Appearing on Hardball, What’s the Matter With Kansas star Sam Bronwback (R-Kansas) just told us that Americans are angry at the courts because they keep “inserting themselves” in issues where we don’t believe they belong, like Roe, and “changing our understanding” of issues like property in cases like Kelo. What he avoided saying, lest he stray off the message discipline reservation, is that the decision in Kelo he decries as a change was a decision not to overturn the law. Senator Brownback’s problem with the court’s economic jurisprudence, in other words, is that it’s not activist enough.
The conservative establishment vision for the court is not that it leave controversial decisions to be settled directly by the people, but rather that it step back when majorities choose to legislate against civil liberties (especially those of others) , and then aggressively intercede to overturn even those economic regulations which are overwhelmingly popular. Conservatives like Sam Brownback are outraged when the court stops a heterosexual majority from writing homosexuals out of the city’s non-discrimination laws in Romer, but elated when it turns back Congress’ attempt to keep firearms out of our schools. Whereas my reactions, unsurprisingly, are the opposite. A couple days ago I set forth a couple of the reasons I think the Court is justified in blocking the imposition of majoritarian sexual morality in Griswold and unjustified in blocking the majority’s attempt to set common labor standards in Lochner (if you want to have sex without condoms and make at least $5 an hour at work – not at the same time that is – my using condoms doesn’t make a difference to you but my working for $1 does). And Brownback has his reasons for his position as well. But unlike, say, Nathan Newman, he can’t hope to credibly claim that he’s an opponent of “judicial activism” across the board (and unlike – maybe – Finnegan, he can’t claim to be a consistent fan of judicial intervention to limit government either).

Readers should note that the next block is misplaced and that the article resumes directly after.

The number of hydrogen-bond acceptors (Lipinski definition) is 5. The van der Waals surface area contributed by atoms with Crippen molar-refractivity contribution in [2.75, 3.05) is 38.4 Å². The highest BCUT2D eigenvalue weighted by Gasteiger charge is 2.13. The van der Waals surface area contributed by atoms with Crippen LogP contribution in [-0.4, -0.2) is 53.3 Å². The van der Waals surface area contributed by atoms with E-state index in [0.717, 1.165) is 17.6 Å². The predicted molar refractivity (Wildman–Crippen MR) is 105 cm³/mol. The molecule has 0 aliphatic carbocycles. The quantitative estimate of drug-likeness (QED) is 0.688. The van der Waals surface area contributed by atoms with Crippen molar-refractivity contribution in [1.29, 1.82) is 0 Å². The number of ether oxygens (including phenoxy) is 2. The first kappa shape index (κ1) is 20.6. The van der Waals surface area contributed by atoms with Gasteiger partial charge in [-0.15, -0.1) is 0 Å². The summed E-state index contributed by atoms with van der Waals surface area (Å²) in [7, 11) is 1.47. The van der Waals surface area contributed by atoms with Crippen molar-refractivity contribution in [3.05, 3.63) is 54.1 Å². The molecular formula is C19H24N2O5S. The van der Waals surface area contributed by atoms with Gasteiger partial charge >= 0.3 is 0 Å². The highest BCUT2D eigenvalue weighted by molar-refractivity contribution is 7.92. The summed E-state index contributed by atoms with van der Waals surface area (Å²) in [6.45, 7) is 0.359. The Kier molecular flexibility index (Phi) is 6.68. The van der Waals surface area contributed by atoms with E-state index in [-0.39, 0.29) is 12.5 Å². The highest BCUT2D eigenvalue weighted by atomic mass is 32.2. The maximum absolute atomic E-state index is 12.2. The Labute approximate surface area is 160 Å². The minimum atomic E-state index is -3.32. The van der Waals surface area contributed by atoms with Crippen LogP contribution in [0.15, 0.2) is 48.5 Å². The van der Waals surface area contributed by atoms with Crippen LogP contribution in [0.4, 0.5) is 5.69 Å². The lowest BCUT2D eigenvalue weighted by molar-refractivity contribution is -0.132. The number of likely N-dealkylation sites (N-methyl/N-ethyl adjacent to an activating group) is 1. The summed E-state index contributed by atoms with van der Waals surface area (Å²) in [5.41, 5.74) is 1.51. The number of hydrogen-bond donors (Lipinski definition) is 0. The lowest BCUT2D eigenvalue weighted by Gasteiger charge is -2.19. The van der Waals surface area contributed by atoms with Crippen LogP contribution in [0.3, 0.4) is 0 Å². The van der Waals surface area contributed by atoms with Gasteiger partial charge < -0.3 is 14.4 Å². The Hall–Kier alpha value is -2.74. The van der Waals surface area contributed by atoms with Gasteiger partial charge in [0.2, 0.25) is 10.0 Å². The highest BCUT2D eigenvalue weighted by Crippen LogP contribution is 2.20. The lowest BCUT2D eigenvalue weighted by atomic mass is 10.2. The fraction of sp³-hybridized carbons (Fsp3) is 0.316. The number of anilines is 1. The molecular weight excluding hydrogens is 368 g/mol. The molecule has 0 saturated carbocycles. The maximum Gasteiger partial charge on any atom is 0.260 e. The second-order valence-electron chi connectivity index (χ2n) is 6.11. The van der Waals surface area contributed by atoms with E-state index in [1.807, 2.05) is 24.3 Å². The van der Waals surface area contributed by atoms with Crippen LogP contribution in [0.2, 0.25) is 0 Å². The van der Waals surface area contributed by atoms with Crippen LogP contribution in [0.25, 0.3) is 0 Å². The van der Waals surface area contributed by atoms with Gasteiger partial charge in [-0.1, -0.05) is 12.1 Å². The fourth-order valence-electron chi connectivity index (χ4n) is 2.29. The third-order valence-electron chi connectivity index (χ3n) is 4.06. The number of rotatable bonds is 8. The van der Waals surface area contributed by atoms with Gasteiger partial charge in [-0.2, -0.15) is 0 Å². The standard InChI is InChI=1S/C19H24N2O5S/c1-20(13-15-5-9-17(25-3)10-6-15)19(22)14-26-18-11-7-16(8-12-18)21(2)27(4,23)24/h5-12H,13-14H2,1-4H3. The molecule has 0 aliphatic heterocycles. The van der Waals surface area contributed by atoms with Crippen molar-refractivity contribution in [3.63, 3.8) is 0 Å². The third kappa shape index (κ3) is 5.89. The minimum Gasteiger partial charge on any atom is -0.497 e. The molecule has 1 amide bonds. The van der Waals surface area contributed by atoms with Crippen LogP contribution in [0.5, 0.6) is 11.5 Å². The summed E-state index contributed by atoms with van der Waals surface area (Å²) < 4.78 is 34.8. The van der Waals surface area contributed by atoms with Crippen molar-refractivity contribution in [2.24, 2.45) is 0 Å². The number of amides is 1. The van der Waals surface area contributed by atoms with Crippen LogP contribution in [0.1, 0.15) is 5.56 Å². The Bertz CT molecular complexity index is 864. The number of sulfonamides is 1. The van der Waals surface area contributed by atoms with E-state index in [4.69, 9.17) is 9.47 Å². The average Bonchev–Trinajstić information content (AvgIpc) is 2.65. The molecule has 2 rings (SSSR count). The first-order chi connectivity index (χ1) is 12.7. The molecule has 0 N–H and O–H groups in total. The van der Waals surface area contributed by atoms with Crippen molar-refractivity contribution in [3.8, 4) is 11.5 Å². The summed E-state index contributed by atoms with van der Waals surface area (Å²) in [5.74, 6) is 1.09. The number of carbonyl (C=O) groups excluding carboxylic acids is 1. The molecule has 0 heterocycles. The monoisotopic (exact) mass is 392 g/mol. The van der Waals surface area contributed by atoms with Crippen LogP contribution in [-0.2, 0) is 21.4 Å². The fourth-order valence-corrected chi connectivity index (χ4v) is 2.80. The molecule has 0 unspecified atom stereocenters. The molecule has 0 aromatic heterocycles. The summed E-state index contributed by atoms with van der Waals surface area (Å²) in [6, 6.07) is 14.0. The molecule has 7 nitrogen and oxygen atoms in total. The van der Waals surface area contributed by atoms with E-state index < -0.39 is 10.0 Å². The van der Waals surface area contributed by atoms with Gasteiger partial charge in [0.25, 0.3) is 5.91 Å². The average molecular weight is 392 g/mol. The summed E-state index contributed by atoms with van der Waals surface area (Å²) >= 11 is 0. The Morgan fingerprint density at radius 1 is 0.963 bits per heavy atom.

As a couple Yalies just showed in a Times piece identifying Clarence Thomas to be the Court’s Activist-in-Chief, the question for most of us is when and to what extent such activism is just and appropriate, and the country would would be better served by a national debate on that question (personally, if the question were all the activism or none of it – which I’m glad it isn’t – I’d go with none so that the left would at least have recourse to the legislature, and a spur to organize).